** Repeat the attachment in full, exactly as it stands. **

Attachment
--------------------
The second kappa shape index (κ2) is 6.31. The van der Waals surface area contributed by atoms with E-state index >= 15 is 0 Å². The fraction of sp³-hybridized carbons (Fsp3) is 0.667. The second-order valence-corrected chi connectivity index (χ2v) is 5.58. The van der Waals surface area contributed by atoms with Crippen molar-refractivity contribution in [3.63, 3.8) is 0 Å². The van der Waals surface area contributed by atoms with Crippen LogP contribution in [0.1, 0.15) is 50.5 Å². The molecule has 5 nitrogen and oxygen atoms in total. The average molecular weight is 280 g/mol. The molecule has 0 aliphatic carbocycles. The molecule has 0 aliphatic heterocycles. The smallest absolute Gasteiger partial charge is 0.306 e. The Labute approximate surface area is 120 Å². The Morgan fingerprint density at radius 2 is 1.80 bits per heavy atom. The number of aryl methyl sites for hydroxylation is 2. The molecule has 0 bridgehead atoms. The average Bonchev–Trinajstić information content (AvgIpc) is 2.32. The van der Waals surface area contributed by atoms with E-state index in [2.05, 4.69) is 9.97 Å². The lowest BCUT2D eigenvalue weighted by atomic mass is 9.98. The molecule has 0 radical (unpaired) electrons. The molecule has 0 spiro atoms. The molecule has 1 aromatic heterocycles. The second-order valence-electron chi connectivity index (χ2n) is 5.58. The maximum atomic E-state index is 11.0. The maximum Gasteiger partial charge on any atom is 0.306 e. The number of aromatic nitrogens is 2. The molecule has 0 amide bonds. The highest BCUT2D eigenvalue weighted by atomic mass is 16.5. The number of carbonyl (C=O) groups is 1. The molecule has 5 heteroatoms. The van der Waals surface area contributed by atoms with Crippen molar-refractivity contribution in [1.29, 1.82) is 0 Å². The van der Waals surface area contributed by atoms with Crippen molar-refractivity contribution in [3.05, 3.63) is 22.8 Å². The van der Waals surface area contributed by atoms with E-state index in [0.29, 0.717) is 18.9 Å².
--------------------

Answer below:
The second kappa shape index (κ2) is 6.31. The van der Waals surface area contributed by atoms with E-state index >= 15 is 0 Å². The fraction of sp³-hybridized carbons (Fsp3) is 0.667. The second-order valence-corrected chi connectivity index (χ2v) is 5.58. The van der Waals surface area contributed by atoms with Crippen molar-refractivity contribution in [3.63, 3.8) is 0 Å². The van der Waals surface area contributed by atoms with Crippen LogP contribution in [0.1, 0.15) is 50.5 Å². The molecule has 5 nitrogen and oxygen atoms in total. The average molecular weight is 280 g/mol. The molecule has 0 aliphatic carbocycles. The molecule has 0 aliphatic heterocycles. The smallest absolute Gasteiger partial charge is 0.306 e. The Labute approximate surface area is 120 Å². The Morgan fingerprint density at radius 2 is 1.80 bits per heavy atom. The number of aryl methyl sites for hydroxylation is 2. The molecule has 0 bridgehead atoms. The average Bonchev–Trinajstić information content (AvgIpc) is 2.32. The van der Waals surface area contributed by atoms with E-state index in [2.05, 4.69) is 9.97 Å². The lowest BCUT2D eigenvalue weighted by atomic mass is 9.98. The molecule has 0 radical (unpaired) electrons. The molecule has 0 spiro atoms. The molecule has 1 aromatic heterocycles. The second-order valence-electron chi connectivity index (χ2n) is 5.58. The maximum atomic E-state index is 11.0. The maximum Gasteiger partial charge on any atom is 0.306 e. The number of aromatic nitrogens is 2. The molecule has 0 amide bonds. The highest BCUT2D eigenvalue weighted by atomic mass is 16.5. The number of carbonyl (C=O) groups is 1. The molecule has 5 heteroatoms. The van der Waals surface area contributed by atoms with Crippen molar-refractivity contribution in [1.29, 1.82) is 0 Å². The van der Waals surface area contributed by atoms with Crippen molar-refractivity contribution in [3.05, 3.63) is 22.8 Å². The van der Waals surface area contributed by atoms with E-state index in [0.29, 0.717) is 18.9 Å².